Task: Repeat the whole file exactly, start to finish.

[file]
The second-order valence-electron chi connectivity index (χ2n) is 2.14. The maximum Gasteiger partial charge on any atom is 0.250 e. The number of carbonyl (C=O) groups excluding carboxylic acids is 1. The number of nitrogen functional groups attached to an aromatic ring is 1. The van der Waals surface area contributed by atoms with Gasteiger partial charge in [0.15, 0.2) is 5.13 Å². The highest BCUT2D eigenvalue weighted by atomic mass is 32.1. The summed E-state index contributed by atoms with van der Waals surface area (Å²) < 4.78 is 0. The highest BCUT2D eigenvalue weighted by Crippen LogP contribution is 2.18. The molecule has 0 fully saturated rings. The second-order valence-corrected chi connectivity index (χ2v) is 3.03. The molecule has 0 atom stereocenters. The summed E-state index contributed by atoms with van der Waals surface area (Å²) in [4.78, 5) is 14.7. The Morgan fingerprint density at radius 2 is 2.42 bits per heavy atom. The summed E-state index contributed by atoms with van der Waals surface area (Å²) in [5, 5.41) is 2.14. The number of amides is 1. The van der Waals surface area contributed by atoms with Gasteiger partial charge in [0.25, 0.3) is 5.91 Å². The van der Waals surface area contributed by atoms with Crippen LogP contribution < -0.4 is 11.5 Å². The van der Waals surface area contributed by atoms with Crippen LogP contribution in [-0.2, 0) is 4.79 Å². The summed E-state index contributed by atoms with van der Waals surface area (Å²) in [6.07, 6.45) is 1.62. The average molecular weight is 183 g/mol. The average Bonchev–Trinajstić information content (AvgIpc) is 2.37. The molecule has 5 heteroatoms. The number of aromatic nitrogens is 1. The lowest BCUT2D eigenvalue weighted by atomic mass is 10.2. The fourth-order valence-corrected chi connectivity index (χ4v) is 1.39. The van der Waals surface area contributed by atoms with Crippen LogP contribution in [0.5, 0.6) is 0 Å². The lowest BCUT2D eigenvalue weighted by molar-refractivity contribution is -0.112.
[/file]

The second-order valence-electron chi connectivity index (χ2n) is 2.14. The maximum Gasteiger partial charge on any atom is 0.250 e. The number of carbonyl (C=O) groups excluding carboxylic acids is 1. The number of nitrogen functional groups attached to an aromatic ring is 1. The van der Waals surface area contributed by atoms with Gasteiger partial charge in [0.15, 0.2) is 5.13 Å². The highest BCUT2D eigenvalue weighted by atomic mass is 32.1. The summed E-state index contributed by atoms with van der Waals surface area (Å²) < 4.78 is 0. The highest BCUT2D eigenvalue weighted by Crippen LogP contribution is 2.18. The molecule has 0 fully saturated rings. The second-order valence-corrected chi connectivity index (χ2v) is 3.03. The molecule has 0 atom stereocenters. The summed E-state index contributed by atoms with van der Waals surface area (Å²) in [4.78, 5) is 14.7. The Morgan fingerprint density at radius 2 is 2.42 bits per heavy atom. The summed E-state index contributed by atoms with van der Waals surface area (Å²) in [5, 5.41) is 2.14. The number of amides is 1. The van der Waals surface area contributed by atoms with Gasteiger partial charge in [0.25, 0.3) is 5.91 Å². The van der Waals surface area contributed by atoms with Crippen LogP contribution < -0.4 is 11.5 Å². The van der Waals surface area contributed by atoms with Crippen LogP contribution in [-0.2, 0) is 4.79 Å². The summed E-state index contributed by atoms with van der Waals surface area (Å²) in [6.07, 6.45) is 1.62. The average molecular weight is 183 g/mol. The average Bonchev–Trinajstić information content (AvgIpc) is 2.37. The molecule has 5 heteroatoms. The number of aromatic nitrogens is 1. The lowest BCUT2D eigenvalue weighted by atomic mass is 10.2. The fourth-order valence-corrected chi connectivity index (χ4v) is 1.39. The van der Waals surface area contributed by atoms with Crippen LogP contribution in [0.5, 0.6) is 0 Å². The lowest BCUT2D eigenvalue weighted by molar-refractivity contribution is -0.112.